The Word Vancouver festival is set for its 2015 edition with a huge, genre-spanning program of authors, appearing at venues around town from September 23 to 27.
The Straight asked a group of these writers to tell us about their most meaningful reading experiences. Which books shaped their imaginations early on? Which ones expanded their ideas of what the written word can do?
Here’s what Vancouver poet Daphne Marlatt told us. She’s the author of such collections as the prize-winning 2009 volume The Given. She’ll read from her latest work, Liquidities: Vancouver Poems Then and Now, at 12:45 p.m. on September 27, in the fest’s Poetry on the Bus venue outside the central branch of the Vancouver Public Library.
Like most kids, I loved verbal rhythm and music before becoming fascinated by the semantic complexities of words. In the idiosyncratic primary school I attended in Penang, Malaysia, I was taught to read and write by copying lines from poems like Walter de la Mare’s "Silver" ("Slowly, silently, now the moon…”). I must have been sounding out the words to make sense of them. Later, there was narrative, adventure stories and then novels. But the sounding of words, whether in a play or a poem, was what fascinated me.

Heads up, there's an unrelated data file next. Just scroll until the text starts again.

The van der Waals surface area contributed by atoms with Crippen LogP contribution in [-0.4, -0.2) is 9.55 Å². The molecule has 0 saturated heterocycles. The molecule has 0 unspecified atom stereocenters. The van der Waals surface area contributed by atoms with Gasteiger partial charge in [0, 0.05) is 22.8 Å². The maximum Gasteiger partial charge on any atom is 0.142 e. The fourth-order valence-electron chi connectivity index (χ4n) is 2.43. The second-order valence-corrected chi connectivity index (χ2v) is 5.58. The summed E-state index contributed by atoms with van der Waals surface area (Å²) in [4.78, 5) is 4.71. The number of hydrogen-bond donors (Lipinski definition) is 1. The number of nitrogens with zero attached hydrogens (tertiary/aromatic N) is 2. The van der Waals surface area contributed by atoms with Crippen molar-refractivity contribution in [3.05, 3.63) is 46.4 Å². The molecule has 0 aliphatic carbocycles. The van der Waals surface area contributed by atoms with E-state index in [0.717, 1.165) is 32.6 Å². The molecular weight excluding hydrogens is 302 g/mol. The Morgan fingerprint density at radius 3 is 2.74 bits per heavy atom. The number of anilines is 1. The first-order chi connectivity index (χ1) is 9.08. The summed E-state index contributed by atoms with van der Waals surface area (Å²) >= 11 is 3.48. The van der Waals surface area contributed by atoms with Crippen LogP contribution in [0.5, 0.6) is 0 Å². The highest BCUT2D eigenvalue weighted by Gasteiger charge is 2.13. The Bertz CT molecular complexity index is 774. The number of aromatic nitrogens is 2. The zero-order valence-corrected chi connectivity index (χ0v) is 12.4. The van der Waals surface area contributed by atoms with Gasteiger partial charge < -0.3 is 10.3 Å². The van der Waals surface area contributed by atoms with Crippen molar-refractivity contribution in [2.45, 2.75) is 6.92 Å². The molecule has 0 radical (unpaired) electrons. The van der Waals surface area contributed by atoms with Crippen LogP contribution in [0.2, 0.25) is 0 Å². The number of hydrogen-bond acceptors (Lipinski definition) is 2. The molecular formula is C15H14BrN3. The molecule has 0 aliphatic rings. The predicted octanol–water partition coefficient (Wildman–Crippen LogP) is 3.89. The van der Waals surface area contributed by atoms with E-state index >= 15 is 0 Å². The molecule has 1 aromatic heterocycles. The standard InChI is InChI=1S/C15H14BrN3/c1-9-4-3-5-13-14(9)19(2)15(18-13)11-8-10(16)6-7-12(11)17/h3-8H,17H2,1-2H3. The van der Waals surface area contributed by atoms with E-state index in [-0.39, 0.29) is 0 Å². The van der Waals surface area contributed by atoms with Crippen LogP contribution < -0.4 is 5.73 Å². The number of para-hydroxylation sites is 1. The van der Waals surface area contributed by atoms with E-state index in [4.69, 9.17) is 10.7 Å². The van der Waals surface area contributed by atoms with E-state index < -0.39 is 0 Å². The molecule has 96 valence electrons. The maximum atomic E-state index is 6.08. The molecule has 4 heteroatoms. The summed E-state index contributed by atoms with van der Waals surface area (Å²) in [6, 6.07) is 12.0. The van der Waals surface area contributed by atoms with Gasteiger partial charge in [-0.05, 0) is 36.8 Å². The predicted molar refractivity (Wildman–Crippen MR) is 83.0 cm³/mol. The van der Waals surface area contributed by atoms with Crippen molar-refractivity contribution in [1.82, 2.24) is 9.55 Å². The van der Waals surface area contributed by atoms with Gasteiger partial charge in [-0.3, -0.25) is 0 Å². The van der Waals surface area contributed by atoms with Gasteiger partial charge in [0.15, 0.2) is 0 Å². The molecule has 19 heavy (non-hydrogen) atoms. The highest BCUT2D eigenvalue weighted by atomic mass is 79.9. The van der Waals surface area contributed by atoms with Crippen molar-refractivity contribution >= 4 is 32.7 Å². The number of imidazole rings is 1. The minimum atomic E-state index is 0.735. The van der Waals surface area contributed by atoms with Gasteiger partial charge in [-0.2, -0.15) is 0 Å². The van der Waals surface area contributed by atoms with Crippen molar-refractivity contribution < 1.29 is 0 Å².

What allowed me to think I could write poetry? Probably hearing Robert Duncan read in the early 1960s from his wonderful collection The Opening of the Field—a thoughtful, dramatic, and highly literary voice (both on the page and out to an audience), music often foremost (“This we remember:/ember of the fire/catches the word if we but hear…”). And then the question, could I do that, and how as a woman would I compose poems from my own experience? That’s how the work began.